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2017 Agenda and Abstracts | < Previous Next >


2017 OMIG Abstract 22

Candida dubliniensis: A Novel Cause of Fungal Keratitis

Tyler D. Oostra, MD and Thomas F. Mauger, MD
Havener Eye Institute, Department of Ophthalmology and Visual Science, The Ohio State University Wexner Medical Center, Columbus, Ohio

Purpose:  The purpose of this case report is to describe a case of infectious keratitis due to Candida dubliniensis.  This organism has been described in endophthalmitis, but this is the first reported case of fungal keratitis to our knowledge.

Methods:  A case of C. dubliniensis fungal keratitis was diagnosed by culture and corneal pathology.

Results:  A 45-year-old female with history of contact lens wear presented with eye pain, redness, and decreased vision for 2 months and a persistent corneal ulcer that was unresponsive to topical moxifloxacin.  The patient’s exam was concerning for fungal keratitis.  Cultures were obtained, and the patient was started on fortified amphotericin B drops and oral voriconazole.  The cultures identified C. dubliniensis as the causative organism.  The patient’s exam worsened despite treatment, and the decision was made for surgery.  At the time of surgery, her cornea was found to have unexpectedly perforated.  She underwent cryo therapy; tectonic penetrating keratoplasty; anterior chamber tap; intracameral voriconazole, amphotericin B, and cefuroxime; and a partial conjunctival flap.  Pathology from the cornea showed GMS and PAS stains positive for fungal forms.  She did well post-operatively with improvement in her symptoms and exam.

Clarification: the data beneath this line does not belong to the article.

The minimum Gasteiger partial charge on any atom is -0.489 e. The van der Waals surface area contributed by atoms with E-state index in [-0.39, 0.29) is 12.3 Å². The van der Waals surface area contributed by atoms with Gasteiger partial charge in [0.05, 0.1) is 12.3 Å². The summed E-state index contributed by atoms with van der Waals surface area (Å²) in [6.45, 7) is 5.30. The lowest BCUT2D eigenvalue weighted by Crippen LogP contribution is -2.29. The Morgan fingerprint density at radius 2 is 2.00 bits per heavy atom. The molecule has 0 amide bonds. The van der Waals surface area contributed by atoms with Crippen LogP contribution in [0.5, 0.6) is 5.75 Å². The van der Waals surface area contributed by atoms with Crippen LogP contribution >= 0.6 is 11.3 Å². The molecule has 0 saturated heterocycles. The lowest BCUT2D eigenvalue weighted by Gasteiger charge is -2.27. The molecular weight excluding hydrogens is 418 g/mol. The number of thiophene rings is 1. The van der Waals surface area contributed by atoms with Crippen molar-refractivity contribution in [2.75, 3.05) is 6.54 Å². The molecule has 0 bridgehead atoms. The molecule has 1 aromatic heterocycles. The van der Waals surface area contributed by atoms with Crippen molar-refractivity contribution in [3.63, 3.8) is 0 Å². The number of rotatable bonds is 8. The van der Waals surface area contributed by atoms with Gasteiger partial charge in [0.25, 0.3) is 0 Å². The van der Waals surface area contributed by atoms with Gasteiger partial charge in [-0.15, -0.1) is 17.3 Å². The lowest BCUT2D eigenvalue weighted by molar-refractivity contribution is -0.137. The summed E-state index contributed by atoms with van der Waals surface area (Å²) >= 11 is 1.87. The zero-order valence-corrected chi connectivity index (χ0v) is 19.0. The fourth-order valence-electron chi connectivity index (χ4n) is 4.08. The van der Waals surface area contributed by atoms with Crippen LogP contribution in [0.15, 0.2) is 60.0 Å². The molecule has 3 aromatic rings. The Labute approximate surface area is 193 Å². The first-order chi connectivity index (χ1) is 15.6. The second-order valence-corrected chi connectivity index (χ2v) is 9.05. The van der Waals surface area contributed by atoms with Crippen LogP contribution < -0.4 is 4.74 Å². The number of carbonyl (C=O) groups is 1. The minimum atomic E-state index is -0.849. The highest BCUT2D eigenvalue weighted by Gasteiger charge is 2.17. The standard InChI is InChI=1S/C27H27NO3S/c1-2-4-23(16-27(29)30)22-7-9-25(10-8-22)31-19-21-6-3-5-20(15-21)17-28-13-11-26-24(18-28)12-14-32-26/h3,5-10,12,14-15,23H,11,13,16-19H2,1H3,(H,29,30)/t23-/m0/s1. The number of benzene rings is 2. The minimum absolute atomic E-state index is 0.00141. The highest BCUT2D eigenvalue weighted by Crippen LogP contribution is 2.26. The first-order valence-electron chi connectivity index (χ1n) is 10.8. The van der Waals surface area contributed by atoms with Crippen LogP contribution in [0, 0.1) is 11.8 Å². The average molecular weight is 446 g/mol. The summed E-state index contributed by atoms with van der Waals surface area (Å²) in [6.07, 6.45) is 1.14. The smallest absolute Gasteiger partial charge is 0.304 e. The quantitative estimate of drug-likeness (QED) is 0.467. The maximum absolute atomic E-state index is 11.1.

Discussion:  C. dubliniensis is a yeast closely related to Candida albicans that was first described in 1995 as a cause of oral candidiasis in patients with AIDS.  There are a few published cases of endophthalmitis due to C. dubliniensis in the ophthalmology literature, but to our knowledge, no cases of fungal keratitis due to this organism have been reported.  Studies of C. dubliniensis susceptible have demonstrated emerging fluconazole resistance but nearly all reported isolates have shown susceptibility to amphotericin B and voriconazole

Conclusion:  C. dubliniensis is an uncommon cause of fungal keratitis that can be difficult to identify and treat but is generally susceptible to both amphotericin B and voriconazole.

Disclosure: N



2017 Agenda and Abstracts | < Previous Next >